Tuesday, February 15, 2011

Getting The Facts Right

During the recent floods in Queensland there were many reports of loss and devastation. In all likelihood some of these reports understated the extent of the disaster. But in at least one case the extent of the flood was not quite as bad as first determined. One newspaper article explained the terrible loss of animal life in the area of Baralaba in central Queensland. The account noted the fact that 30,000 pigs had been washed away from one farm – and that quite naturally, the farmer was devastated by the terrible loss.
Now if you think about that story for a moment you might be a little suspicious of the numbers. Baralaba has a human population of about 259, so it seems a little unlikely that the total pig population in the area would be anywhere near 30,000. Pigs are pretty big animals and take up a reasonable about of space. Sure, intensive farming has reduced the space needed but 30,000 seems a huge number of pigs in one district, let alone on one farm.
Eventually the story was corrected and the error was admitted. The journalist had in fact misheard the farmer. We all know that Australians tend to mumble quite a bit and north Queenslanders are not known for their crisp diction, but the journalist can hardly be excused for his error. What actually happened was the farmer had told the journalist that he had lost 30 sows and pigs in the floods. And so 30 'sows and pigs' became the lead story of the loss of 30,000 pigs.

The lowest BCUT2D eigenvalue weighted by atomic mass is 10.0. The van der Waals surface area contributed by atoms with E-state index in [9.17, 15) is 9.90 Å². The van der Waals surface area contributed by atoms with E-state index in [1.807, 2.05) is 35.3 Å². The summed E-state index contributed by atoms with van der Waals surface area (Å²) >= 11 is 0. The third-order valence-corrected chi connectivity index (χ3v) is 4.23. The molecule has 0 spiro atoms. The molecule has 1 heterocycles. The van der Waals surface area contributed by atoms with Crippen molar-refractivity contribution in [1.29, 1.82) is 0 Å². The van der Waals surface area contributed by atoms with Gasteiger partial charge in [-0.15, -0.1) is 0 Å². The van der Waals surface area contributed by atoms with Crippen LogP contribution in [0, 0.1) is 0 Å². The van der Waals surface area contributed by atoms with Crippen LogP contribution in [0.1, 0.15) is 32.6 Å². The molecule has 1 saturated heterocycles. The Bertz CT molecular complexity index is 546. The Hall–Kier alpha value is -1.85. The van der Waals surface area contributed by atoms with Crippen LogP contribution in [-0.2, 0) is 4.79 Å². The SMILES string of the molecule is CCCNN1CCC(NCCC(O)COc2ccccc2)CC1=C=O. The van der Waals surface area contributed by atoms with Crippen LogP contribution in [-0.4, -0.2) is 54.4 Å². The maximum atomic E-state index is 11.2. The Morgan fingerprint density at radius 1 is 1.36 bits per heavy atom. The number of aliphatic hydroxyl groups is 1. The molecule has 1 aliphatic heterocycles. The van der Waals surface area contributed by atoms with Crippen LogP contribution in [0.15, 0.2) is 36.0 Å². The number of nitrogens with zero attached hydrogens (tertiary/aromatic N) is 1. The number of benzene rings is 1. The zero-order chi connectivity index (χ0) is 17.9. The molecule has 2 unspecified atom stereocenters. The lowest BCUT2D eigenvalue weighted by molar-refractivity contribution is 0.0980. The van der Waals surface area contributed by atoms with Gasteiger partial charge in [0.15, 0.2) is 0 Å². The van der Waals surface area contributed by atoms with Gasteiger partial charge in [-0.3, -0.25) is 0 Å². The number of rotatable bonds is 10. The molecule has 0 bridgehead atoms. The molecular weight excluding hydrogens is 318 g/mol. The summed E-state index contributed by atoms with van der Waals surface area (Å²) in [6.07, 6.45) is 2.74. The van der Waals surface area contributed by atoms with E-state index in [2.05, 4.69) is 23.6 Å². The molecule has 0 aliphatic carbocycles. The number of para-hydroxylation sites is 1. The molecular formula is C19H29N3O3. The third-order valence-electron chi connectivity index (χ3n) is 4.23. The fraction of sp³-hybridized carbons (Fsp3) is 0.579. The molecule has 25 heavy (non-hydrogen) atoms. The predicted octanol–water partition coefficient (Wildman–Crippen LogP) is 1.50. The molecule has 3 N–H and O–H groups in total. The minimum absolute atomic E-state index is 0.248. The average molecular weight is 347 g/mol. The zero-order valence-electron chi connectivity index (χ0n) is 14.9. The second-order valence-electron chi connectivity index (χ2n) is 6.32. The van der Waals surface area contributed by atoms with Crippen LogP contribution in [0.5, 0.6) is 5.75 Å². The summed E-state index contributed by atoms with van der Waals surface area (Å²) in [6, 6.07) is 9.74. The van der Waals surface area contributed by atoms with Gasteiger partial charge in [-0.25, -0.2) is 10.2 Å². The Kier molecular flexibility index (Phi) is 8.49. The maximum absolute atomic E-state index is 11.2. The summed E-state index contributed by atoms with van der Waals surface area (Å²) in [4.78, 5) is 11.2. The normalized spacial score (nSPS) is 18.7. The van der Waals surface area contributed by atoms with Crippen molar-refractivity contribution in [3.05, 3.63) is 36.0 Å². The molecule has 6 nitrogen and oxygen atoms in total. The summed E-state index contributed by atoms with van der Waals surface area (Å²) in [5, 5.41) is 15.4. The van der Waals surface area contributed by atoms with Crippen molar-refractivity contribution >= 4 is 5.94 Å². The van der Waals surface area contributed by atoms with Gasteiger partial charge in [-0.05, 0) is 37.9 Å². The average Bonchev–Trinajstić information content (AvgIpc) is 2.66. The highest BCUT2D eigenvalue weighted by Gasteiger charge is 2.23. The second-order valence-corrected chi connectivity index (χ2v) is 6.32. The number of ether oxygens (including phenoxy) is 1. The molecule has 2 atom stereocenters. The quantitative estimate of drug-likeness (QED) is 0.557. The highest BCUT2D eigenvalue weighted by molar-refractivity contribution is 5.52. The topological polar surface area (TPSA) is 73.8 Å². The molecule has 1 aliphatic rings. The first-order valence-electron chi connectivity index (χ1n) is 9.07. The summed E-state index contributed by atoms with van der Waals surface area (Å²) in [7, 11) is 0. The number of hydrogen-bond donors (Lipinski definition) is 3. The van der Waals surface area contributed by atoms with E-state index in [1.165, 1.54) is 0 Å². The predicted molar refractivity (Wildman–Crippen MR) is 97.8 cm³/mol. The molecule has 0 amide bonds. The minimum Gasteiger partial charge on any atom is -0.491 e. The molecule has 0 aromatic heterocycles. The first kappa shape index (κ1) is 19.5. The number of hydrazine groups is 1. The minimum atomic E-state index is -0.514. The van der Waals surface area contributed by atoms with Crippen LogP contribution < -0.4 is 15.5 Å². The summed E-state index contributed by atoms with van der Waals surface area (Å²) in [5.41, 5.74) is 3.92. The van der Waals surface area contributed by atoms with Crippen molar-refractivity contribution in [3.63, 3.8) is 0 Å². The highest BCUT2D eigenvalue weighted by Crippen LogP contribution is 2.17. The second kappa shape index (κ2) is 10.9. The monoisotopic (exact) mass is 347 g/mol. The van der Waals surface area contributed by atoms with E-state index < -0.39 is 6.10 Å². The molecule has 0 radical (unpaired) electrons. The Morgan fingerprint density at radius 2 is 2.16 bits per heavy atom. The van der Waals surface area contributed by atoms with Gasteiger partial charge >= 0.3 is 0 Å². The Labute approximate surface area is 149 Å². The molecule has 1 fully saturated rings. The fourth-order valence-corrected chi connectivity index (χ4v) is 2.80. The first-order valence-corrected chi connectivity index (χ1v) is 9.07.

Many people wonder whether the stories we find in the Bible are, accidently or on purpose, based on the same sort of exaggeration or misreporting. It is widely believed by many skeptics that the Bible’s message was stretched a little to enhance its teaching and elevate its message.
The problem with this theory is that the Bible’s message is so over the top it is obviously beyond exaggeration. The idea of God coming in human form in the person of Jesus, born of a virgin, performing the most incredible miracles and then being raised from the dead is much more than poor reporting or exaggeration. The Bible’s extravagant message of God’s love is not in any way easy to accept, because it is so far beyond our experience or understanding. But it is clearly not a mistake or exaggeration.
Jesus was not just a decent man who did okay things - He is presented as God come in the flesh with power over nature, with the divine right to forgive our sins and all the time holding the keys to life and death.
Journalists make all sorts of mistakes all the time and we all ought to be a little more skeptical about what we read. By contrast we may, as a society, be a little better off if we were less skeptical of the Bible's extraordinary message.
““But what about you?” he asked.  “Who do you say I am?” Simon Peter answered, “You are the Christ, the Son of the living God.” Jesus replied,  “Blessed are you, Simon son of Jonah, for this was not revealed to you by man, but by my Father in heaven.”  Matthew 16: 15-17

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